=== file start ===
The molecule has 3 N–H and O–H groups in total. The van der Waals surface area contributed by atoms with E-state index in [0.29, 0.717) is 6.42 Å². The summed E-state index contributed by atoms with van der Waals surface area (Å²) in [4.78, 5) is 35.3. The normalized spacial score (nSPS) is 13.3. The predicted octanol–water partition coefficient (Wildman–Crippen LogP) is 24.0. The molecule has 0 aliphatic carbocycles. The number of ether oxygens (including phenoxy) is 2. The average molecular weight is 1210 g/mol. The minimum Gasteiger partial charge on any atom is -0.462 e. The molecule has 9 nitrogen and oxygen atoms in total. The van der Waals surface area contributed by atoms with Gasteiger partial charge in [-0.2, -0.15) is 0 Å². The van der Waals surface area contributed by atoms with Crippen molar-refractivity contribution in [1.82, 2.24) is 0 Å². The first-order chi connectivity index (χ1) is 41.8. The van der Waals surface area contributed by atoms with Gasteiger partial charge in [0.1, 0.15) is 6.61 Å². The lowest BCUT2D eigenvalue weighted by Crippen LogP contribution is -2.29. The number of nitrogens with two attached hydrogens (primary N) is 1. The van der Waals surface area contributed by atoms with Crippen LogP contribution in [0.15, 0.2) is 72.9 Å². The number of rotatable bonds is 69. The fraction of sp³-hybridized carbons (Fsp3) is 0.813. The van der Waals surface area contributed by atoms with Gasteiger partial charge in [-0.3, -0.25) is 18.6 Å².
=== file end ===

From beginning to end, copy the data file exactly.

The molecule has 3 N–H and O–H groups in total. The van der Waals surface area contributed by atoms with E-state index in [0.29, 0.717) is 6.42 Å². The summed E-state index contributed by atoms with van der Waals surface area (Å²) in [4.78, 5) is 35.3. The normalized spacial score (nSPS) is 13.3. The predicted octanol–water partition coefficient (Wildman–Crippen LogP) is 24.0. The molecule has 0 aliphatic carbocycles. The number of ether oxygens (including phenoxy) is 2. The average molecular weight is 1210 g/mol. The minimum Gasteiger partial charge on any atom is -0.462 e. The molecule has 9 nitrogen and oxygen atoms in total. The van der Waals surface area contributed by atoms with Gasteiger partial charge in [-0.2, -0.15) is 0 Å². The van der Waals surface area contributed by atoms with Crippen molar-refractivity contribution in [1.82, 2.24) is 0 Å². The first-order chi connectivity index (χ1) is 41.8. The van der Waals surface area contributed by atoms with Gasteiger partial charge in [0.1, 0.15) is 6.61 Å². The lowest BCUT2D eigenvalue weighted by Crippen LogP contribution is -2.29. The number of nitrogens with two attached hydrogens (primary N) is 1. The van der Waals surface area contributed by atoms with Crippen LogP contribution in [0.15, 0.2) is 72.9 Å². The number of rotatable bonds is 69. The fraction of sp³-hybridized carbons (Fsp3) is 0.813. The van der Waals surface area contributed by atoms with Gasteiger partial charge in [-0.3, -0.25) is 18.6 Å².